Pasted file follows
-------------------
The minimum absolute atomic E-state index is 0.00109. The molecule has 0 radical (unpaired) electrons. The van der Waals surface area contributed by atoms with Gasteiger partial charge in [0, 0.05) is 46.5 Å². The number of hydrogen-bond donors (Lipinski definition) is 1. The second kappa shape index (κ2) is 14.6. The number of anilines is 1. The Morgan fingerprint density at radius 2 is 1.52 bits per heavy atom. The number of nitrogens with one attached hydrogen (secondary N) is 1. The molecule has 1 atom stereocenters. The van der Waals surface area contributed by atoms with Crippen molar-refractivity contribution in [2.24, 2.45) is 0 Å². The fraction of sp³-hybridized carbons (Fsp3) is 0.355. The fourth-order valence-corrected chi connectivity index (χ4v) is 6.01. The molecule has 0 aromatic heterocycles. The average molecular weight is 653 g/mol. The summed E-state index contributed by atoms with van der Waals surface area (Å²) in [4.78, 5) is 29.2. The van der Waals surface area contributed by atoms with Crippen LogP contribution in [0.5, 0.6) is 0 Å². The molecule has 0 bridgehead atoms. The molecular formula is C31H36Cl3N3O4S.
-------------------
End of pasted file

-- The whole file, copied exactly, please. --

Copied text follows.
The minimum absolute atomic E-state index is 0.00109. The molecule has 0 radical (unpaired) electrons. The van der Waals surface area contributed by atoms with Gasteiger partial charge in [0, 0.05) is 46.5 Å². The number of hydrogen-bond donors (Lipinski definition) is 1. The second kappa shape index (κ2) is 14.6. The number of anilines is 1. The Morgan fingerprint density at radius 2 is 1.52 bits per heavy atom. The number of nitrogens with one attached hydrogen (secondary N) is 1. The molecule has 1 atom stereocenters. The van der Waals surface area contributed by atoms with Crippen molar-refractivity contribution in [2.24, 2.45) is 0 Å². The fraction of sp³-hybridized carbons (Fsp3) is 0.355. The fourth-order valence-corrected chi connectivity index (χ4v) is 6.01. The molecule has 0 aromatic heterocycles. The average molecular weight is 653 g/mol. The summed E-state index contributed by atoms with van der Waals surface area (Å²) in [4.78, 5) is 29.2. The van der Waals surface area contributed by atoms with Crippen LogP contribution in [0.5, 0.6) is 0 Å². The molecule has 0 bridgehead atoms. The molecular formula is C31H36Cl3N3O4S.